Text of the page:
|Energy In Capacitors
Would You Want To Store Energy in Capacitors?
Storing energy is very important. You count on the energy stored
in your gas tank if you drove a car to school or work today. That's
an obvious case of energy storage. There are lots of other places
where energy is stored. Many of them are not as obvious as the gas
tank in a car. Here are a few.
You're reading this on
a computer, and the computer keeps track of the date and time. It
does that by keeping a small part of the computer running when you think
that the computer is turned off. There's a small battery that stores
the energy to keep the clock running when everything else is turned off.
If you own a stereo or
television that you have to plug into the wall plug, then you should realize
that the wall plug voltage becomes zero 120 times a second. When
that happens, the system keeps running because there are capacitors inside
the system that store energy to carry you through those periods when the
line voltage isn't large enough to keep things going!
Capacitors can't really be used to store a lot of energy, but there are
many situations in which a capacitor's ability to store energy becomes
important. In this lesson we will discuss how much energy a capacitor
can store. Your goal for this lesson is this.
Capacitors are often used to store energy.
When relatively small
amounts of energy are needed.
Where batteries are not
desired because they might deteriorate.
For larger power/short
duration applications - as in power supply filters, or to keep power up
long enough for a computer to shut down gracefully when the line power
Much Energy Can Be Stored In A Capacitor?
To calculate how much energy is stored in a capacitor, we start by looking
at the basic relationship between voltage and current in a capacitor.
First, here is the circuit symbol for a capacitor with the current into
the capacitor and the voltage across it defined.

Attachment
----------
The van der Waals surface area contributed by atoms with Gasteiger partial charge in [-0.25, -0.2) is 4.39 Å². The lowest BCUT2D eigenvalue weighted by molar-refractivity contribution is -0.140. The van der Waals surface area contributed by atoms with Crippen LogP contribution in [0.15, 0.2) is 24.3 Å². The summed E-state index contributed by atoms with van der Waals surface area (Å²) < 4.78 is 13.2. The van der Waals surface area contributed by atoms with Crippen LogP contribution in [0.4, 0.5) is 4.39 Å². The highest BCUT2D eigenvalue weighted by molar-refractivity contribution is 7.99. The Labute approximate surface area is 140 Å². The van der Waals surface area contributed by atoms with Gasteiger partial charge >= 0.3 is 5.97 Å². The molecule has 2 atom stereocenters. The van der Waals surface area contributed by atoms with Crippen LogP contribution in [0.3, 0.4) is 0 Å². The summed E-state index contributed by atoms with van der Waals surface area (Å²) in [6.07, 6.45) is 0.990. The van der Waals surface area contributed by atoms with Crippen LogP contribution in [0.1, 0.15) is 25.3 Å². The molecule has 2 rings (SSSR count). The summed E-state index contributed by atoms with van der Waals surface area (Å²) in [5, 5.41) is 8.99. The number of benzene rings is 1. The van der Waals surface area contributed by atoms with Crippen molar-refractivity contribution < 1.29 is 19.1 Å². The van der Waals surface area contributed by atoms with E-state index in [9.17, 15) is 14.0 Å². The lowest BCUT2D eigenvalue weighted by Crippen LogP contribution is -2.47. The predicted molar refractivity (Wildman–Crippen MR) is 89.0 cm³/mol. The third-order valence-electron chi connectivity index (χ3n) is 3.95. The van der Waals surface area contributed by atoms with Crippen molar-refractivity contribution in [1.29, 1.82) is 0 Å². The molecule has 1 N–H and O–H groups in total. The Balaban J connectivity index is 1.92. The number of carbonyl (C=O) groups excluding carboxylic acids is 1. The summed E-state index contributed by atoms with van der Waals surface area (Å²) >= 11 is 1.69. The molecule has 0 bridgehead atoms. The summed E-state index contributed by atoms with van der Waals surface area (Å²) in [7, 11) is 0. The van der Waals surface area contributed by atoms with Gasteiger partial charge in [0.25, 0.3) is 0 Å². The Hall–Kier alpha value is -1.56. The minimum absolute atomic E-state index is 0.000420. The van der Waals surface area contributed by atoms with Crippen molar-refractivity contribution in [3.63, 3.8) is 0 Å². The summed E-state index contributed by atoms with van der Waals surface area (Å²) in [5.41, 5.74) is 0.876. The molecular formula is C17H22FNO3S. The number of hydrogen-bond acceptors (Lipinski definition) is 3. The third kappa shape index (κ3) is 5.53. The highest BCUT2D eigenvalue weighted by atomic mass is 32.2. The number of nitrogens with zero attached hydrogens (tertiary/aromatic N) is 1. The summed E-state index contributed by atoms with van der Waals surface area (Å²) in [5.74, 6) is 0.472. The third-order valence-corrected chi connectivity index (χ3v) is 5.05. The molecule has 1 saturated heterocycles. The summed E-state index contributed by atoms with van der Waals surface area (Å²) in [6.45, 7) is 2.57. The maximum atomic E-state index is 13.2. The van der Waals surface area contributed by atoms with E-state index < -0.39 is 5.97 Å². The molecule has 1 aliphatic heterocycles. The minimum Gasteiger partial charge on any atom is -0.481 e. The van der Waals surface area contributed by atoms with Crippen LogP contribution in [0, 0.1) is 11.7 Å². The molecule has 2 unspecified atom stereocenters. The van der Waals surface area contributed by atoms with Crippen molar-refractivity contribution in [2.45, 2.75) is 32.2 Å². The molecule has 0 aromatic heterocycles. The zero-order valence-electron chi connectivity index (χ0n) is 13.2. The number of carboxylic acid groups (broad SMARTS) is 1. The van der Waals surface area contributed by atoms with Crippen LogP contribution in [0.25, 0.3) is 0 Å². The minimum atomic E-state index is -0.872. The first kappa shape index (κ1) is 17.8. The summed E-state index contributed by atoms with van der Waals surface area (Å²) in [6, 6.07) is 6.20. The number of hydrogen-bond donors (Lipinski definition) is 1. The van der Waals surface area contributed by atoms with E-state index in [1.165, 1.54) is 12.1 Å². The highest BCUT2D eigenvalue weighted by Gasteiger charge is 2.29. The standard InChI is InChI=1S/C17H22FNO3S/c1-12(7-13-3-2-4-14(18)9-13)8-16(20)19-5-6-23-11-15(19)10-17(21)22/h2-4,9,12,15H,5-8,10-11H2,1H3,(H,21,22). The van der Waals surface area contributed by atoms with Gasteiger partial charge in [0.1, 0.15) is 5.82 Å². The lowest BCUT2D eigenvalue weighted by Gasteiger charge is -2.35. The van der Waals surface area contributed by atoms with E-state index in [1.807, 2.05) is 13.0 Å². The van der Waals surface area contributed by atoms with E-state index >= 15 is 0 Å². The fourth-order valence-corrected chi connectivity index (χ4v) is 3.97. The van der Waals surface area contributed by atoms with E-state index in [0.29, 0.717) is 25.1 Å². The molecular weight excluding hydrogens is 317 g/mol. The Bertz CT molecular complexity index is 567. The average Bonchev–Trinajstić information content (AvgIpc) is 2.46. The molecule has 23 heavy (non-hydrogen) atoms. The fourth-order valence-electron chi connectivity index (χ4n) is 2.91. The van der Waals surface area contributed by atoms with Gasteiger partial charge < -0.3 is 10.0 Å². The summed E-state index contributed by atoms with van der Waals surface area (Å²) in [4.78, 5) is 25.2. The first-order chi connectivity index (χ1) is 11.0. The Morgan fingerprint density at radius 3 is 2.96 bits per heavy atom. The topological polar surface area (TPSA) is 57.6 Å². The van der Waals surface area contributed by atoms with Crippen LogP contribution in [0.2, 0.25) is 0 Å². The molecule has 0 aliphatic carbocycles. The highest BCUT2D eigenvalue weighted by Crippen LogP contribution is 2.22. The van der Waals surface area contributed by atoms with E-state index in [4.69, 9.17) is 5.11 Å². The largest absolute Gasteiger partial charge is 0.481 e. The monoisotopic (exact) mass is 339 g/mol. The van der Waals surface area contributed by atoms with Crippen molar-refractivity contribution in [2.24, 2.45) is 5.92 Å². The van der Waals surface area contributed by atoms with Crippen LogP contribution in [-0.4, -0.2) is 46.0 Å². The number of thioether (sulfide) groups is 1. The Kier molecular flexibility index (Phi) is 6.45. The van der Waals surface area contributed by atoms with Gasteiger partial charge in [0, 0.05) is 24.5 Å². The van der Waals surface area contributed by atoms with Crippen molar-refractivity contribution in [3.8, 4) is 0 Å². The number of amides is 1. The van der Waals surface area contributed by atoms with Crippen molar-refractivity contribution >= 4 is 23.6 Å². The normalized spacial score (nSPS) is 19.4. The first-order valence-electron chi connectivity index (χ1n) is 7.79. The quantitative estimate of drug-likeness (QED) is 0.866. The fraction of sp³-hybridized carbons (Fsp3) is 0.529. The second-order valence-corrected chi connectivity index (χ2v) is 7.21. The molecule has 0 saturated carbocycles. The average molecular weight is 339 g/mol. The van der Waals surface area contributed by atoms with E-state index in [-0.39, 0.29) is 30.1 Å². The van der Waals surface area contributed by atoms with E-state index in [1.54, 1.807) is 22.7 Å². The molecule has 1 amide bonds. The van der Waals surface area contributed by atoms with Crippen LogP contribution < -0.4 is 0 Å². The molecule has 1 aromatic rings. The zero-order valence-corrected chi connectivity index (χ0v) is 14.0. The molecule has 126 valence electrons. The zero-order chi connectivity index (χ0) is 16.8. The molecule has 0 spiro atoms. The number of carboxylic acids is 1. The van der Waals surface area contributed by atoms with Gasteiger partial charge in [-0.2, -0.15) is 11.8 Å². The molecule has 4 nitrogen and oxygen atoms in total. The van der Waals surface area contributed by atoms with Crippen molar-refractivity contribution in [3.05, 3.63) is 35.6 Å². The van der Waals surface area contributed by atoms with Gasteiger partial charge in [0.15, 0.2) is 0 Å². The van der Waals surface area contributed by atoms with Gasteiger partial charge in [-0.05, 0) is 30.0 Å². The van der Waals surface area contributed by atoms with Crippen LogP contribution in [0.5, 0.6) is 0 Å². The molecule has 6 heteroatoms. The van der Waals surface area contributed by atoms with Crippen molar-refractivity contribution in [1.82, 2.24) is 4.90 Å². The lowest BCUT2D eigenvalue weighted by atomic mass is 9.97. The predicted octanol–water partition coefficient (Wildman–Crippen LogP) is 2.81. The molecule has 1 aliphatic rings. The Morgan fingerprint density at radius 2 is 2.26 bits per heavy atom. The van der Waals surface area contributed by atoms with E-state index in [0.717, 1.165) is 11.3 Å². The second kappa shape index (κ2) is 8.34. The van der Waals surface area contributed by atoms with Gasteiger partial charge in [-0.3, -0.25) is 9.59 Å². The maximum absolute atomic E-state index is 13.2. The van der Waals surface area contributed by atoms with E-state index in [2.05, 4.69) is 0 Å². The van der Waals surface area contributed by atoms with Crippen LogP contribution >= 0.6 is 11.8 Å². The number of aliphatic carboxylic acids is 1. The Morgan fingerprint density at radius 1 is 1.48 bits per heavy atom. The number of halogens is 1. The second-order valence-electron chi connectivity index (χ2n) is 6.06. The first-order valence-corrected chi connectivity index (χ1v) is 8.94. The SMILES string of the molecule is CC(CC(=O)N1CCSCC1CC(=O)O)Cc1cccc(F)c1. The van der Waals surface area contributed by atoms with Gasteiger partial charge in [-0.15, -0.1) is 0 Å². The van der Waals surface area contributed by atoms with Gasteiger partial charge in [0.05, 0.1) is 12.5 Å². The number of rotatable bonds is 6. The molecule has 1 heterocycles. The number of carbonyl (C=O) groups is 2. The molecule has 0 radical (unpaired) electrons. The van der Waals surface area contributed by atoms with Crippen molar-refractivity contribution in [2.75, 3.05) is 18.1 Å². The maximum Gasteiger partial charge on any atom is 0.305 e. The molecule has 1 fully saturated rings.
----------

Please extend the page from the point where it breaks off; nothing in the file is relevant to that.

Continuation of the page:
Then, the relationship between the current
and the voltage in the capacitor is given by:
= C dv(t)/dt
Once we have this relationship, we can calculate the power - the rate of
flow of energy into the capacitor - by multiplying the current flowing
through the capacitor by the voltage across the capacitor. And, once
we have the power - the rate of flow of energy into the capacitor - we
can eventually calculate the energy stored in the capacitor. We know:
P(t) = i(t)v(t)
Given the expression for
And given the expression
for the current:
We can use the expression
for current in the power expression:
And, we can recognize
that power is simply rate of energy input.
Now, the derivative of
energy can be integrated to find the total energy input. Setting
up the integral we have:
Then, integrating we have:
After integrating we have:
Things To Note About The Energy Storage Formula
Note the following about the energy stored in the capacitor.
The energy stored in a
capacitor is proportional to the capacitance.
The energy stored in a
capacitor is proportional to the square of the voltage across the capacitor.
The expression for the
energy stored in a capacitor resembles other energy storage formulae.
For kinetic energy, with
a mass, M, and a velocity, v, the stored energy is E
For potential energy,
with a spring constant, K, and an elongation, x, the stored energy is E
Note also the following
And some final points
Power in to the capacitor
can be negative.
Voltage can be positive
while current is negative.
Imagine a capacitor that
is charged. You could charge a capacitor by putting a battery across
the capacitor, for example. Then, if you placed a resistor across
the capacitor, charge would leave the capacitor - current would flow out
of the capacitor - and the energy in the capacitor would leave the capacitor
only to become heat energy in the resistor.
When energy leaves the
capacitor, power is negative.
When you use capacitors
in a circuit and you analyze the circuit you need to be careful about sign
conventions as defined in the illustration we used above - which is repeated